Hepatitis B virus (HBV) infection and human immunodeficiency virus (HIV) infection are considered by the World Health Organization (WHO) as major public health problems. HBV infection is the leading cause of acute and chronic liver disease in the world, such as cirrhosis or hepatocellular carcinoma, which is responsible for the majority of liver cancers worldwide [1]. The prevalence of HBV infection in children is 1.3 worldwide; 80 to 90% of infected infants in the first year of life will have a chronic infection and 30 to 50% of children infected before the age of 6 will be chronically infected [2]. HBV shares with HIV certain pathways of contamination, favoring the possibility of co-infection. For example, the prevalence of HIV/HBV coinfection is high in some "at risk" populations, such as intravenous drug users, polytransfused individuals, and so on. Vertical transmission is the major pathway of HBV and HIV infection in children [3] According to new data in 2017, WHO reports that 325 million people are living with chronic hepatitis B infection [4], of which 1.2 to 4.9% of children are carriers of HIV. HBsAg and infected with HIV [5, 6]. Sub-Saharan Africa is a region with a high prevalence of hepatitis B infection where the prevalence of HIV co-infection and hepatitis B varies between 10% and 20% in West and Central Africa [7, 8]. The prevalence of HIV/HBV in children in KwaZulu-Natal (South Africa) was 13.0% [9], in Nigeria, it was 8.3% [10]. In Guinea, prevalence studies conducted on HIV-HBV coinfection concern the adult population and are estimated at 8.49% [7]. The purpose of this study was to determine the prevalence of hepatitis B and describe the associated factors in HIV-infected children who were followed in the pediatric department at Donka National Hospital.

 

 

Methods Up    Down

This was a 6-month cross-sectional study from 1st February to 31 st July 2017 in the pediatric department of Donka National Hospital. Laboratory analyzes were performed at the Nestor Bangoura/Hlne Labrousse Molecular Biology Laboratory of the Ambulatory Treatment Center (ATC) at Donka National Hospital.

Study population: we included all children aged 0 to 15 regardless of gender and followed for HIV infection, of which at least one of the parents or guardians gave informed consent and agreed to conduct the HBsAg research for the child. All mothers whose children participated in the study were included after obtaining their informed consent regardless of age or even HIV status.

Data collection: we recorded the medical records of HIV-infected children on ART followed in the Donka pediatric department during our study period. A questionnaire was used to collect sociodemographic data, family history of hepatitis, previous vaccination against hepatitis B, concept of blood exposure, clinical and paraclinical data. HBsAg was investigated in the serum of the participants using the AgHBs Kits rapid test from Gemc Technology Group Limited. All participants in the study were referred to the laboratory for venous sampling on dry tubes. All samples were centrifuged to obtain serum for analysis.

Variables studied: HIV + HBV coinfection were the dependent variables studied, either coded binary variable (yes or not). It was yes when the search for hepatitis B surface antigen (HBsAg) is positive in the HIV-infected child. Exposure factors were: age, sex, educational level, blood transfusion, maternal history of HBV vaccination, mode of delivery, WHO clinical stage, ALT, type of HIV, the most recent CD4 count, ART and the molecules used.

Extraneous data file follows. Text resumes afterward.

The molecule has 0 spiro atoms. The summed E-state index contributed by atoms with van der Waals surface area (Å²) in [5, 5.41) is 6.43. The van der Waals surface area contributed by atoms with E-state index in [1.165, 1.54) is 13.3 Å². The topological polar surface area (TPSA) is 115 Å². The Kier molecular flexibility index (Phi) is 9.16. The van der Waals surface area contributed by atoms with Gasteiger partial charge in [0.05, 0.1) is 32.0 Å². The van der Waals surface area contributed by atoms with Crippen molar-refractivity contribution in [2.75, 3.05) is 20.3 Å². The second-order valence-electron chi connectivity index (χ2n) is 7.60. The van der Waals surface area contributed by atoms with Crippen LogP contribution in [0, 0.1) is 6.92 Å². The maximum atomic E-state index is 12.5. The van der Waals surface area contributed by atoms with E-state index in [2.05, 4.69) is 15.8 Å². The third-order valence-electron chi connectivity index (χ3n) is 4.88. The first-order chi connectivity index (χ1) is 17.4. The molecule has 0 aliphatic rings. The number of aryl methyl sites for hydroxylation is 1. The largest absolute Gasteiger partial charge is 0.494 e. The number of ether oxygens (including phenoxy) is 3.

Data processing and analysis: regularly verified and corrected data were entered into Excel and analyzed using software R. Anonymity was respected by the use of the patient file number. The control of the database was done as the seizure progressed. The analysis first focused on the description of the socio-demographic profile of the subjects included. Frequencies were estimated with their confidence intervals and averages with their standard deviations. The proportions were compared using the Chi-square test or the Fisher test at the significance level of 5%. A logistic regression model was used to explain the prevalence of hepatitis B.

 

 

Results Up    Down

From February to July 2017, we recruited 149 HIV-infected children in the pediatric department of Donka National Hospital. The mean age of the children was 91.30 (months) 46.95 (p = 0.71) with a sex ratio of 1.01. Children in school (69.12%) versus 30.87% out of school with p = 0.44. The mean LTCD4 + level was 274.77 232.92 with a higher mean in the male sex with no statistically significant difference. Table 1 summarizes the characteristics of the children who participated in the study. The most commonly used combination therapy was AZT + 3TC + NVP in adult form (53.7%) followed by pediatric form (24.8%). TDF + FTC + EFV accounted for only 21.5% of prescriptions. The most represented age group for mothers was 26-35 years old, 83.33%. Of the mothers, 66.67% were married, 41.67% were out of school, 62.4% were vaccinated. The majority of women (93.3%) had vaginal delivery and only 6.7% had delivered by caesarean section. Twelve out of the 149 children studied had HBsAg, which corresponds to a prevalence of 8.16% (95% CI: 4.29-13.82). Of the mothers, 8.05% were carriers of HBsAg. Of the 142 women who gave birth vaginally, 10 were carriers of HBsAg versus 2 of those delivered by caesarean section, and all 10 would have transmitted HBV to their newborn. Among the factors studied in univariate analysis, the sex of the child (p = 0.003), the maternal vaccination status (p = 0.000), the positivity of the HBsAg in the mother (p = 0.000), the rate of LTCD4 + (p = 0.03) and ALT (p = 0.000) were associated with carriage of HBsAg in children (Table 2). In multivariate analysis, only ALAT was associated with the carriage of HBsAg (Table 3).